Shakespeare Electronic Conference, Vol. 6, No. 0747.  Monday, 2 October 1995.
From:           John McClain <This email address is being protected from spambots. You need JavaScript enabled to view it.>
Date:           Sunday, 1 Oct 1995 23:35:48 +0900
Subject:        Self-conscious Irony
Dear Fellow SHAKESPEReans,
I've been a lurker here for a couple of months. I've enjoyed it immensely. But
one message has piqued my interest and brought me to make a request.
In The Compass of Irony D.C. Muecke discusses a form of self-reflexive (or
self-conscious) irony that he characterizes (borrowing from the Schlegel bros.)
as a paradoxical, "dis-illusioning" reference by a character IN a play to the
fact of they're actually being a character in a play (ala Beckett or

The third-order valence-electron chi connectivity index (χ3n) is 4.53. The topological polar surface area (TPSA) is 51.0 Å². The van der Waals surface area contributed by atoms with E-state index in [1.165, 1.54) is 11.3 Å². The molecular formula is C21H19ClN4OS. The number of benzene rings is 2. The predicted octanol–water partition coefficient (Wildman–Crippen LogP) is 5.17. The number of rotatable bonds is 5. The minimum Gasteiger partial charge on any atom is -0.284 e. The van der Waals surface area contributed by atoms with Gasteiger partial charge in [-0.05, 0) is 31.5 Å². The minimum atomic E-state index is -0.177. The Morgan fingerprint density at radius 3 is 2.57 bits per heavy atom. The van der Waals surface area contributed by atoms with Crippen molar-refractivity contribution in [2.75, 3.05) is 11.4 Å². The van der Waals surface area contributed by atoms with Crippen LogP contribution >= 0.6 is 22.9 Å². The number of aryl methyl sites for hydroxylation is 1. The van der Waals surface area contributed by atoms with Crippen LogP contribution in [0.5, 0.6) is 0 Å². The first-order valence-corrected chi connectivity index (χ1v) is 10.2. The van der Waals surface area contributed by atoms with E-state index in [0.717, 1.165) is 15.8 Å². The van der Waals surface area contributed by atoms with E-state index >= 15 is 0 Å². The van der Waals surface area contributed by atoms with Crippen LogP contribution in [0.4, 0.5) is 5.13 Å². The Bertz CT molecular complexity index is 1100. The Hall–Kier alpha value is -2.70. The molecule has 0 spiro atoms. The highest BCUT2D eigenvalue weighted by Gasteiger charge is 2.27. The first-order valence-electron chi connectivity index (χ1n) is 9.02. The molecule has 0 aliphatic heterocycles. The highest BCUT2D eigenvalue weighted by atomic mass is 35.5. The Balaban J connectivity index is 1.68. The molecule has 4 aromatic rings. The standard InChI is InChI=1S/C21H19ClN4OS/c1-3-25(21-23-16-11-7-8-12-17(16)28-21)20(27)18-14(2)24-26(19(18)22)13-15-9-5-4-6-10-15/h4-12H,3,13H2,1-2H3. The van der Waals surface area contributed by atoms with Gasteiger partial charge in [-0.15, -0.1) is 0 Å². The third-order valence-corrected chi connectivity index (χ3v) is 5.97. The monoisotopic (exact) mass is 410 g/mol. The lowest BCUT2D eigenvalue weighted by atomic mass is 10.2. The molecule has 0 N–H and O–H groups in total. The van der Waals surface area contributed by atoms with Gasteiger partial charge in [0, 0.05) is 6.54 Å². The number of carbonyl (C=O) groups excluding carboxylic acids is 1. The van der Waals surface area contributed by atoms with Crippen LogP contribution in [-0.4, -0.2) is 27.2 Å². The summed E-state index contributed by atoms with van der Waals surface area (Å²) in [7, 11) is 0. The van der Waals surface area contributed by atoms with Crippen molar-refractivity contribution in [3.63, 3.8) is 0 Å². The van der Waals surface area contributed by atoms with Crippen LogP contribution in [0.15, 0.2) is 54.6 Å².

Pirandello). Examples such as Jacques' "All the world's a stage...," or
Macbeth's "Life's but a walking shadow..."  being the most obvious examples
(and isn't Hamlet in its entirety--from the "existential" uncertainty of "Who's
there?" to Fortinbras's final command a full-fledged treatment of this theme?).
I'd like to know of any recent studies that explore this aspect of
Shakespeare's drama and poetry.
Thanks in advance,
John McClain

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